For me, I think, I love water (and fire) for the same reason I love knitting.  It’s repetitive simplicity *and* mind-blowing complexity all in one.  The waves hit the shore over and over, but consider what is within the wave: energy, microscopic life, a whole little world unto itself.  A fire’s flames leap and crackle somewhat predictably, but within each flame it’s a combustion chemistry field day.  Likewise, a simple stockinette hat is about as soothing as a knitting project can get, and yet consider the finished object: what makes the yarn (the material, the animal, the land), the needles, and the hands that made each stitch.  I do the same thing over and over and over to make this hat, but I can’t look at the hat without a flood of thoughts entering my mind about what went into dreaming of and making that hat.  (Which makes gift-giving a trifle hard for me.)

They are simple and not-simple; things in which anyone can participate, but no one can ever master.

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Journey

Already thinking about my next project…this fantastic shawl (Onward)…

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from this fantastic pattern collection…

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using this fantastic yarn I picked up at Tolt last month.

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Is it just me, or is it impossible to focus on just your current WIP(s)?  I’m always planning/scheming what’s next….

PNW Adventures

Back now, safe and sound, from a lovely adventure back to the land of my people in the Pacific Northwest.  

I enjoyed hours admiring my grandfather’s garden.

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My sister and I went CRAY-ZAY at Tolt Yarn and Wool in Carnation, WA.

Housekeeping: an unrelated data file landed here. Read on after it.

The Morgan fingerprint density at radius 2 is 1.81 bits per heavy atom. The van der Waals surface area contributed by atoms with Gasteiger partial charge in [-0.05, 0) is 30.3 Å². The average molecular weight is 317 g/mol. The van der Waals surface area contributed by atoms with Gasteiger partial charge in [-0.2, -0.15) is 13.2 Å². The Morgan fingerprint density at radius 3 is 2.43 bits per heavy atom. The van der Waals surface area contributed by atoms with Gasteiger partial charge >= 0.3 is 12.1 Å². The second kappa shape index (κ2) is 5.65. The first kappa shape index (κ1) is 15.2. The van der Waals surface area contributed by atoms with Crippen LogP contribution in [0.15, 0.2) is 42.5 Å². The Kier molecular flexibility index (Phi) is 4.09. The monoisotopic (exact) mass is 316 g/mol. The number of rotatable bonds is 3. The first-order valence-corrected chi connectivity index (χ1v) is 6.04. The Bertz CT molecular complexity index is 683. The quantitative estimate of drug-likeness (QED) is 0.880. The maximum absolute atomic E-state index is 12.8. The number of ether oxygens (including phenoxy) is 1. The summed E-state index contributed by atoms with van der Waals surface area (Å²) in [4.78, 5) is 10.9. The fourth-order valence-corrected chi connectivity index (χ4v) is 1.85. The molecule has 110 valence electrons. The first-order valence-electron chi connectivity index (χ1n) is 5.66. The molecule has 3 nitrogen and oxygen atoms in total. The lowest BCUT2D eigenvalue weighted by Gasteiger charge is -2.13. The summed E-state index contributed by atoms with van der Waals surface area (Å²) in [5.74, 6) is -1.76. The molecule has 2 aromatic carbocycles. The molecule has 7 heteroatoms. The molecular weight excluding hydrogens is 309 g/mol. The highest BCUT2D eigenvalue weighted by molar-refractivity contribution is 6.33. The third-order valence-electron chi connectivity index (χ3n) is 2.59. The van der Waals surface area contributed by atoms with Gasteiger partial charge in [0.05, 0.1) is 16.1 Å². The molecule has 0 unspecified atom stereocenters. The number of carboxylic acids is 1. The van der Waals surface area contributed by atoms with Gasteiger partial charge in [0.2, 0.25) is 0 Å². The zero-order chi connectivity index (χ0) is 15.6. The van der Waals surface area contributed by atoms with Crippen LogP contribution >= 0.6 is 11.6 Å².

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The lavender fields smelled like the spa.

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And lots and lots of other wonderful things of which I neglected to photograph.  Strangely, I didn’t knit much on this trip (yes, it *is* hard to believe), so now I have much catching up to do.

Knit on!  (and kettle on, too)

EZ Swatching

Like most knitters (I think), I don’t especially love to swatch. When I start a new project, I always go back and forth as to whether I really *need* to swatch, and if I do, how small of a swatch can I get away with.

And on nearly every skimpy-swatching occassion, I end up with a garment that doesn’t fit very well. Argh.

So, I’m starting a new sweater project (a KAL with the lovely Espino) and here I go again debating if and how much I should swatch. The Devil on my shoulder says, “oh just make a little square, back and forth, it’s close enough.” The Angel on the other shoulder says “you better make your swatch in the round or you *know* it won’t be accurate!” And then Elizabeth Zimmerman walks up behind me, swats the Devil/Angel off my shoulders, and says “why not knit a swatch cap?” Oh you wise and wonderful woman.